The hundreds of people who attended the year-end luncheon hosted by Congresswoman Karen Bass on Dec. 18, 2016 at the DoubleTree by Hilton had several things in common; they were connected to Bass’ work in Washington, they wanted to hear what she had to say about 2016, and they were deeply concerned about the incoming federal administration.
Many of those in the audience were constituents in the 37th District, and more than a few had worked closely with Bass on issues such as foster care and international trade. While previous years have seen Bass use this as a moment to shine a light on the her accomplishments, (and there are more than a few this year -) she left almost all mention of her work to the side to take questions from the audience.
“Tell me what you think I should do – Do we refuse to cooperate? Do we reach out and work together where we can?” Bass asked the crowd in her opening remarks. “We are Democrats, and we do not turn away from our constituents. We have seen Republicans in Congress go so far as to vote against emergency aid for the their own districts. That is not how Democrats do it.”
She did comment on the success of the election in Los Angeles, noting the passage of Measure HHH to raise money for the homeless, and the success of criminal justice reform.
“We need to get a clear picture,” she observed, “that we did not LOSE the election. Democrats won the popular vote by a large margin. There was no phenomenon of thousands of undereducated white men who came out of the woodwork and voted. The swing states that went to Trump went largely because of low voter turnout, which we can probably attribute to voter suppression [after the Supreme Court decision overturning the Voter Rights Act.] Romney won more white votes than Trump did.”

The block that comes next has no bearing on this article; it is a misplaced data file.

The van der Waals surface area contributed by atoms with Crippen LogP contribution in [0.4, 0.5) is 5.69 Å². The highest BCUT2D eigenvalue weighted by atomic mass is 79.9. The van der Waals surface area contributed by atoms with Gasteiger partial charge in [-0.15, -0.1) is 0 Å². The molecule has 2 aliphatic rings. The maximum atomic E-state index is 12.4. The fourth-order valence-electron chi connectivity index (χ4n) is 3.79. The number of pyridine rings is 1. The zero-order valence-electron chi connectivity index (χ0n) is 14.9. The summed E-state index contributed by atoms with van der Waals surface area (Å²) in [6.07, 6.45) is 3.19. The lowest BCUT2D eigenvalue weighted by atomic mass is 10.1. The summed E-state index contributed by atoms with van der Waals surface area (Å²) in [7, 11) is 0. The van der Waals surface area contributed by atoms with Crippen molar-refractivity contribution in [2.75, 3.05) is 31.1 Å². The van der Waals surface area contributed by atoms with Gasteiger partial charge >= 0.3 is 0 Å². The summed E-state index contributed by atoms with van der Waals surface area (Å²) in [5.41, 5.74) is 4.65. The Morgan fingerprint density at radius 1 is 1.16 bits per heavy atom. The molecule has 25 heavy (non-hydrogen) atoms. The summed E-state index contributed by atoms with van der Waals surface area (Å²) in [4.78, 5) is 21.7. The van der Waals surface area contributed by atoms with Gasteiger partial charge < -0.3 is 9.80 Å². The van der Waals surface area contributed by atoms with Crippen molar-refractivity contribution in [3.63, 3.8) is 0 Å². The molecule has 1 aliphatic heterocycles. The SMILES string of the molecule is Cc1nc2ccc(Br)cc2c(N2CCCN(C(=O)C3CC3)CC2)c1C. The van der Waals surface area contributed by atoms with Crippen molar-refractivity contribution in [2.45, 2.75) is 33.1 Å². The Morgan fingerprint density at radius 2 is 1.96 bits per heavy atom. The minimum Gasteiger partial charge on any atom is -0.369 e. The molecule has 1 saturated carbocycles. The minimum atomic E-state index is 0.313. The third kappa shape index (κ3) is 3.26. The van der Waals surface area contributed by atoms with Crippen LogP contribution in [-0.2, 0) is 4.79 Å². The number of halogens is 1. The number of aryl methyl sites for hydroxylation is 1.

Noting Governor Jerry Brown’s attitude toward the incoming federal administration, she assured people that “California is in a good place. We know where our leaders stand and we know we can count on them.”
Rather than garner applause for the 16 bills she has introduced to Congress in the last year, or talk about her trip to Cuba with President Obama, she listened to voters talk about their fears of losing their heath care, their Social Security, their public school funding. Bass took it all in, and reflected with measured good sense and pragmatic focus.
“We should be looking at theses issues, and looking at who is going to make those decisions. She offered a slide show (available through this link www.facebook.com/RepKarenBass/?hc_ref=SEARCH&fref=nf ) giving details on the proposed federal appointments and how they may impact the government.
“Now, not all of the Republicans are delighted with these choices, and we are going to look at how they work their objections. Both Sen. John McCain (R-AZ) and Sen. Marco Rubio (R- FL) have made their objections known in regard to the proposed Secretary of State appointee Rex Tillerson, the C.E.O. of Exxon-Mobil. These appointees have to be approved before the get the desk.”
Bass did take a moment to talk about the success of ‘Shadow Day’ when foster youth were pared with the congressional reps in their district to ‘shadow’ them for the day, following them at their jobs. “It creates a bond, and once you have an emotional connection, it’s easier to put a face on that issue rather than see it as a list of facts. Emotions can help to pass legislation more easily than analysis. It’s about being human.”
Bass concluded with her staff introducing themselves and offering her contacts – through email, Facebook, Twitter, Youtube and Instagram – and let her constituents know that she was listening.